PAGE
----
Policy and knowledge are not always enough when it comes to eliminating vulnerabilities. Previously, we had noted the eight device types and elements that should be monitored for changes in real-time. Those include:
- File Contents
- Network Devices
- Active Directory
- Point of Sale(POS) Systems
- VMWare Configurations
- Compliance Policy
Though there is a concern for data in the cloud, and Radware’s report mentions that 30 percent of organizations feel data is secure in the cloud, it was noted that the benefits of cloud services outweigh the potential risks, which can include web app invasions and stealing of credentials.
For many within IT, network vulnerabilities may not be looked at as emerging risks but viewed more of as oversights. Maintaining compliance and the integrity of an IT infrastructure is not always standardized or even given consideration as most organizations lack the understanding of what “integrity” means in the context of IT Security.
Change control, which should be automated for accuracy and convenience’s sake, can be best automated with next-generation file and system integrity monitoring software, which significantly decreases time constraints when effectively monitoring for changes. Change monitoring consists of several aspects when correctly administered. This includes:
- Centralized Audits
- Real-time Change Reporting
- Unalterable logs
- Intelligent classification of changes
- Human Readable reporting
Data Protection and Security
It has been stated before, but worth saying again, “Data Protection is Integrity and Control.” Real-time detection and remediation can mean the difference between an incident and an actual loss of protected data/information. This data loss can, in turn, lead to devastating repercussions financially as well as brand reputation.
Many organizations may notice changes occurring within an enterprise infrastructure, but lack the time, resources, technology, or knowledge to determine if those changes are good, expected, unexpected, or even malicious. Additionally, those same organizations are not aware of to roll-back changes to a previously known or trusted state and a potential data loss/data breach can occur.
Five signs to watch for with a potential data loss/data breach in progress can include:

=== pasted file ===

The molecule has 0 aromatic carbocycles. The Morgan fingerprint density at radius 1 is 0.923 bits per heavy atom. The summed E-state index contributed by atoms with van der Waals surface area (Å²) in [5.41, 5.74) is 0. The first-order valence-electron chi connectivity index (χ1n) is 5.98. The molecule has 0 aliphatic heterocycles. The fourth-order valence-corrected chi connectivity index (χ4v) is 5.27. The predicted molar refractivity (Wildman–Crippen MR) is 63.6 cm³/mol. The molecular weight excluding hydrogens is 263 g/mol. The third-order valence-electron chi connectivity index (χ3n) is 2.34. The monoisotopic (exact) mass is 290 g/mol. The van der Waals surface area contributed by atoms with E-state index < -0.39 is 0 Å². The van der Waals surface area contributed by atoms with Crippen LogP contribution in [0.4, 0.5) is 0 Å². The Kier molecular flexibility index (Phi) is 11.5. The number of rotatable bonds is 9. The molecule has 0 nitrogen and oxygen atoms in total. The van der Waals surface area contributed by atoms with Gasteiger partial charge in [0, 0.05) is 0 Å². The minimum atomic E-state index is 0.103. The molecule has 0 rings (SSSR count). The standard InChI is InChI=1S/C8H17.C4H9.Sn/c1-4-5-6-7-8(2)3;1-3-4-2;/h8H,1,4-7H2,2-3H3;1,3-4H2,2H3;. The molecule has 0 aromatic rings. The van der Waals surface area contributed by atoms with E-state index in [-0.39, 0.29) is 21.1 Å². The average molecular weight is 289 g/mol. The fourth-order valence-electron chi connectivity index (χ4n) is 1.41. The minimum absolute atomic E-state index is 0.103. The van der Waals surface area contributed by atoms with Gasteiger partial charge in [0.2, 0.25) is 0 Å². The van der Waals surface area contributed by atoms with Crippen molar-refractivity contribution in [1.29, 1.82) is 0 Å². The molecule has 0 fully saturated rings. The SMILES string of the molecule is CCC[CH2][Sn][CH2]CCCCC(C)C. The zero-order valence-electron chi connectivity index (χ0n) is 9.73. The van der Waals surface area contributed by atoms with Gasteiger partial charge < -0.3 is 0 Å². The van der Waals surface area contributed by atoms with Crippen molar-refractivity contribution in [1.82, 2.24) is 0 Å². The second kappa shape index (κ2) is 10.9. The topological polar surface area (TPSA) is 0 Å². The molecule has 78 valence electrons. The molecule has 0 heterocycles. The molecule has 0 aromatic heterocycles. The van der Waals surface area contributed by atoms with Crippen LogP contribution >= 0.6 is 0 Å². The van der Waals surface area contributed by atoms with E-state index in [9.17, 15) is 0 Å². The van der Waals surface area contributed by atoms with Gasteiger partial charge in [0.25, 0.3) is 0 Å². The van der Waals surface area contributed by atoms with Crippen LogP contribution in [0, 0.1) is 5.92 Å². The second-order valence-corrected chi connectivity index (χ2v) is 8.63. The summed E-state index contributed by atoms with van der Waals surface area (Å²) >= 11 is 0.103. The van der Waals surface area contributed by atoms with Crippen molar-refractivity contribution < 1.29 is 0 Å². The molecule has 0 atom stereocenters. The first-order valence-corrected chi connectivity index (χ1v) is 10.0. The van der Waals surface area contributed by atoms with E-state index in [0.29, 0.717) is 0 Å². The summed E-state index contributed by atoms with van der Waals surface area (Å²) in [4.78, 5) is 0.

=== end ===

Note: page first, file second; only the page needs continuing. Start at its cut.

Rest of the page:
Critical File Changes
The addition, change, modification, or deletion of critical system files can occur once cybercriminals gain entrance into an organization’s network. Unless critical systems are being monitored for unknown or unwanted changes, these types of changes can go undetected for long periods.
Devices left on or turned on by a non-user could signify on-site or remote access tampering.
Unusual Device/Internet Response Time
Immediate reporting and investigation of devices or company network should be addressed by a security policy or end-user policy. If devices or the company network suddenly appears to be running more slowly than usual, this can be indicative of malware or viruses.
Unusual Outbound Traffic
A high volume of outbound traffic could signify a transfer of data. The detection of suspicious activities could be thwarted with regularly monitoring traffic patterns.
Abnormal Admin User Activity
Are logs being reviewed on a regular basis? Perhaps red flags have occurred — and may have been noticed — but lack of time by superusers has not prompted any action. To respond appropriately to incidents, organizations need to have full knowledge of their networks and the policies, procedures, and tools in place for monitoring assets regularly.
In addition to monitoring the above signs, user tracking and audit trails should be able to be monitored and should not be altered. Protection against threats with an ability to restore systems and files to a prior state is critical.
Fix Security Vulnerabilities and Stay Compliant
Prioritize: The first step to begin to fix or remedy vulnerabilities found within an organization’s network is to prioritize threat intelligence. Gaining access to comprehensive threat intelligence allows an organization to fully comprehend and respond to changes before a breach occurs. Without knowledge of threats and truly what is happening within an environment, risks cannot be addressed. Total network intelligence and compliance management can be the starting point for many businesses.
Make Risk and Security a Company-Wide Culture: Risk and security isn’t just a “compliance” or “IT” thing. This is a topic that should involve close collaboration with IT and overlapping departments. Knowledge of the risks within an organization’s structure is the first step, and knowing who may be affected is critical.
Focus on Compliance: Being compliant isn’t merely looking at a list and checking boxes. As previously mentioned, compliance represents a set of tools and best practices for protecting data, whether it is internal data or your customer’s data. Regardless of the type of compliance, whether it is PCI DSS, HIPAA, or GDPR, creating policies that support automation and action for constant compliance could help avoid a data breach and costly fines associated with a breach.
To learn more about Compliance and Vulnerability Management with CimTrak, download the Compliance Solution Brief today.
– Robert Johnson, III, President & CEO at Cimcor, Inc